Erin has pointed out several inherent biases that many executives bring to the coaching process.  I can't say that I would argue with a manager who prefers having a coach who's actually done a job like theirs, only bigger!  This makes good sense if you approach coaching from the following perspective held by many C-Level managers I've work for and with:1 ."The purpose of coaching is to tell people how to do their jobs".  Senior managers and executives are paid to be experts in their business, to act decisively, and be sure of themselves in their dealings with others.  This reinforces the erroneous assumption that an effective coach must bring the same, or even pronounced, business experience to be able to "direct" clients in the right direction.  It is legitimate for senior managers to want a coaching experience that is pragmatic, action-oriented, and gets results.  However, they must understand the difference between a "coach", an expert in changing  thinking and behavior to become a better leader, AND a "mentor/advisor/consultant", who can/will provide specific direction and advice on business decisions.  2. "A coach with line management experience will be more pragmatic and business-focused" .   Many of these managers assume that coaches without line management experience are "human relations" types who will waste their time asking open-ended questions and encouraging them to reflect on their navels.  It's ironic that many of the managers-turned-coaches I've collaborated with bring much more pop-psychology and "woo woo" factor to their coaching than most coaches would ever consider. The lack of education/experience in legitimate psychology, business, and behavioral science is, in my opinion, at least as problematic as the perceived deficit in line management experience for coaches.3. "Only someone who's excelled at the game I play can coach other players".  The question I often ask senior managers, both in interviewing for coaching assignments and when working with them is, "How many coaches of superbowl champions were star players in the NFL?"  The answer is, almost none. In 1984, half of the league’s head coaches ­— 14 of 28 — had played in the NFL. As of 2014, the number has dropped to only six.  Two of the winningest coaches of all time, Vince Lombardi and Bill Walsh, never played in the NFL either.  The ability to excel at coaching has little to do with having actually performed a functional or line management position.  The point is, having "played the game" of management is really no indicator at all of the skill or effectiveness of a coach that someone may choose to work with.4. "Only someone who's done my job (only bigger) could possibly teach me anything".  Not all senior managers are narccisists, but many possess a healthy (and in some cases unhealthy) dose of inflated self-worth.  Consequently, behind the need expressed by at many senior managers to want a coach who has line management experience is the belief that they have nothing to learn from someone who hasn't met, if not exceeded, their own personal and career achievements.  In most companies, having an executive coach confers status and importance (especially if you are an effective senior manager), so the perceived status and importance of the coach's background and experience is of equal concern to these individuals.  5. "An experienced manager will stay focused on the business stuff". Even for the most enlightened and motivated people, coaching can be a threatening proposition.  I believe that many senior managers prefer working with ex-manager coaches because they assume they may bring a more empathic (if not forgiving) perspective to the coaching process and not get into the messy world of feelings, motivations, blind spots, derailers, and impact of their behavior on other people.  The perceived "safety" of working with an ex-manager who has walked a mile in the client's shoes and who may "go easy" on the client because of that is another potential reason that senior managers may prefer a coach with line management experience.Thoughts?Tim Athey Ph.D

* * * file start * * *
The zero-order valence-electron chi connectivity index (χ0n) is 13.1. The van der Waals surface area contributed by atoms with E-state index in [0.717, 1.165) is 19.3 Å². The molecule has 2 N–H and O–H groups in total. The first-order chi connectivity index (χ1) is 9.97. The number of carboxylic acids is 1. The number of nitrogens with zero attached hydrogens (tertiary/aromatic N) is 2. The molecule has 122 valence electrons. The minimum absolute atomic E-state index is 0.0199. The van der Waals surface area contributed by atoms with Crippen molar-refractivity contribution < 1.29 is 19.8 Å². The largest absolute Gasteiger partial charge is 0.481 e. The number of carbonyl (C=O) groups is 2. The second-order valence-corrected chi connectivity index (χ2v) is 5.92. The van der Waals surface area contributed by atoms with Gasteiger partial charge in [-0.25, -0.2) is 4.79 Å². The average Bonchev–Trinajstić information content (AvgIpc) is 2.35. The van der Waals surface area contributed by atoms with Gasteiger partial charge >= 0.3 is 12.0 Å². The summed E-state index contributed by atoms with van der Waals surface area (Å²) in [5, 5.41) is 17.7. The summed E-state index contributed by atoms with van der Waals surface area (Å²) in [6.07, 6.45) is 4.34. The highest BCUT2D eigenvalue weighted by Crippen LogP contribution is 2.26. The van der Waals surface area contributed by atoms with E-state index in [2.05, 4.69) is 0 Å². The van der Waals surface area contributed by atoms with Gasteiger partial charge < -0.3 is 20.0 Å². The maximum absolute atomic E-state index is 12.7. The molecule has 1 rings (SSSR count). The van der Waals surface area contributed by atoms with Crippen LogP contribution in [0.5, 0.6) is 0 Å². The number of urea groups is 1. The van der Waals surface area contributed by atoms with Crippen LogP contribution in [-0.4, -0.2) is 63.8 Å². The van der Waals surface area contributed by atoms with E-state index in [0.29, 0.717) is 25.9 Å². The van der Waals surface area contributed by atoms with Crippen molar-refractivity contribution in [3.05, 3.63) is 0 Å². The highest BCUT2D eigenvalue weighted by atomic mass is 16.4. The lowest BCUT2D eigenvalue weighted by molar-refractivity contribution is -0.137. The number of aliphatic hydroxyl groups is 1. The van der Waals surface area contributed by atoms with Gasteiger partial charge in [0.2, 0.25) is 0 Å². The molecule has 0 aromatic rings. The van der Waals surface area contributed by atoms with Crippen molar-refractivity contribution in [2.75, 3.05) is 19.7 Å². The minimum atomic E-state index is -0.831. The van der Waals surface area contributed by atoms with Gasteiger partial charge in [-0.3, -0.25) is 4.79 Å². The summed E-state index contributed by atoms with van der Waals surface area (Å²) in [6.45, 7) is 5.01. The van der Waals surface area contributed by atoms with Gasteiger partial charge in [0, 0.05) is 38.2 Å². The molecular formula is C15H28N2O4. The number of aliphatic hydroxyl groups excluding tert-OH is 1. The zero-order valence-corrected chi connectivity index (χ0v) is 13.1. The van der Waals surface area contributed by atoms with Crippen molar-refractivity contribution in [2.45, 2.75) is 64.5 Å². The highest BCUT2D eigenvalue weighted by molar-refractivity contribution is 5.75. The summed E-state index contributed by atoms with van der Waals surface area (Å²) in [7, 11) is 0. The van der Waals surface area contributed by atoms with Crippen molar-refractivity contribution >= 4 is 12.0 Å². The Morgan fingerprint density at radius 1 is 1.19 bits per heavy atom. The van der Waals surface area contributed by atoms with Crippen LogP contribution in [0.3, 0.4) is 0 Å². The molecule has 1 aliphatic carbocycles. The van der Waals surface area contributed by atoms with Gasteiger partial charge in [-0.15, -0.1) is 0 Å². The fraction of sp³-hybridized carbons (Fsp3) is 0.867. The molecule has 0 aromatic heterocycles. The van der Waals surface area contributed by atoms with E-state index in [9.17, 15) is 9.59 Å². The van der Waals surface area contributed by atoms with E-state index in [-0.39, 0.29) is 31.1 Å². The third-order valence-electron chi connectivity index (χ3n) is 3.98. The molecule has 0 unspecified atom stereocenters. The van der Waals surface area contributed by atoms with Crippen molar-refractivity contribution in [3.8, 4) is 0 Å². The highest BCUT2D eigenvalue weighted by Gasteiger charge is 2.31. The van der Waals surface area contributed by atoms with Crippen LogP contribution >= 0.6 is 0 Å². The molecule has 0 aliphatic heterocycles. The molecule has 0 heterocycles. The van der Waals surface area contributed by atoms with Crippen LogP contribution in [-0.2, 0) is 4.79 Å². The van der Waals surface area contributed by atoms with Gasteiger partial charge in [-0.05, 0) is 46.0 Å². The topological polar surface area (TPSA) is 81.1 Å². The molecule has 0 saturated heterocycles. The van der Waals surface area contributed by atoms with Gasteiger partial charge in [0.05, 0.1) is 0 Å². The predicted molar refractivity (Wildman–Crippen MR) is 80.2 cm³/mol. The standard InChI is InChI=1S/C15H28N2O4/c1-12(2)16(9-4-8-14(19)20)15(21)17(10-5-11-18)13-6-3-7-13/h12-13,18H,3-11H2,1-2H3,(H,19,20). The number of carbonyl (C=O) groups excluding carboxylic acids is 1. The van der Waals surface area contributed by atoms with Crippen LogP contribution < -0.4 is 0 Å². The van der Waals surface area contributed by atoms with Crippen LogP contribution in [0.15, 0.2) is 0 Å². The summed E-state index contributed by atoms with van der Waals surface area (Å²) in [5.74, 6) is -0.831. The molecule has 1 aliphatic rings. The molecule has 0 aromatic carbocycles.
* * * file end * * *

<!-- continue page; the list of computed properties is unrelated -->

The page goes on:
Filtered HTML

  • Web page addresses and e-mail addresses turn into links automatically.
  • Allowed HTML tags: <a> <em> <strong> <cite> <blockquote> <code> <ul> <ol> <li> <dl> <dt> <dd>
  • Lines and paragraphs break automatically.

Plain text

  • No HTML tags allowed.
  • Web page addresses and e-mail addresses turn into links automatically.
  • Lines and paragraphs break automatically.
Go to top